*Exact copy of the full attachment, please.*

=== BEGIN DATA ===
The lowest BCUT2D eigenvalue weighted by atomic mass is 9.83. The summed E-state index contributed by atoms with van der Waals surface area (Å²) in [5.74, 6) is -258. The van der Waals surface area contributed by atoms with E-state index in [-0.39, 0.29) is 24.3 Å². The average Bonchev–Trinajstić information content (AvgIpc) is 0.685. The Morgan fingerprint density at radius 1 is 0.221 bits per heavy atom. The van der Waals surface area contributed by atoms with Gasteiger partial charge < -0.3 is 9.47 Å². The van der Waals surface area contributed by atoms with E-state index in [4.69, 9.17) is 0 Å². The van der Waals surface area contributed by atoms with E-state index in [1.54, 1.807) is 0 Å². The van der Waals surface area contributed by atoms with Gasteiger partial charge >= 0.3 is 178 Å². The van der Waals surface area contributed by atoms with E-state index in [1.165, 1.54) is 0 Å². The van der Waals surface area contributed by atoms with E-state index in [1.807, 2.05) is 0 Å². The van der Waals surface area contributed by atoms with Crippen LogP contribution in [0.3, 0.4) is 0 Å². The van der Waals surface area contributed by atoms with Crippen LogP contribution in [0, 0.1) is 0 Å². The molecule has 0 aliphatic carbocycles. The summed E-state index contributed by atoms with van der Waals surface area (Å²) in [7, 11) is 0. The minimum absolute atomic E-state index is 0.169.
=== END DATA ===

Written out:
The lowest BCUT2D eigenvalue weighted by atomic mass is 9.83. The summed E-state index contributed by atoms with van der Waals surface area (Å²) in [5.74, 6) is -258. The van der Waals surface area contributed by atoms with E-state index in [-0.39, 0.29) is 24.3 Å². The average Bonchev–Trinajstić information content (AvgIpc) is 0.685. The Morgan fingerprint density at radius 1 is 0.221 bits per heavy atom. The van der Waals surface area contributed by atoms with Gasteiger partial charge < -0.3 is 9.47 Å². The van der Waals surface area contributed by atoms with E-state index in [4.69, 9.17) is 0 Å². The van der Waals surface area contributed by atoms with E-state index in [1.54, 1.807) is 0 Å². The van der Waals surface area contributed by atoms with Gasteiger partial charge >= 0.3 is 178 Å². The van der Waals surface area contributed by atoms with E-state index in [1.165, 1.54) is 0 Å². The van der Waals surface area contributed by atoms with E-state index in [1.807, 2.05) is 0 Å². The van der Waals surface area contributed by atoms with Crippen LogP contribution in [0.3, 0.4) is 0 Å². The van der Waals surface area contributed by atoms with Crippen LogP contribution in [0, 0.1) is 0 Å². The molecule has 0 aliphatic carbocycles. The summed E-state index contributed by atoms with van der Waals surface area (Å²) in [7, 11) is 0. The minimum absolute atomic E-state index is 0.169.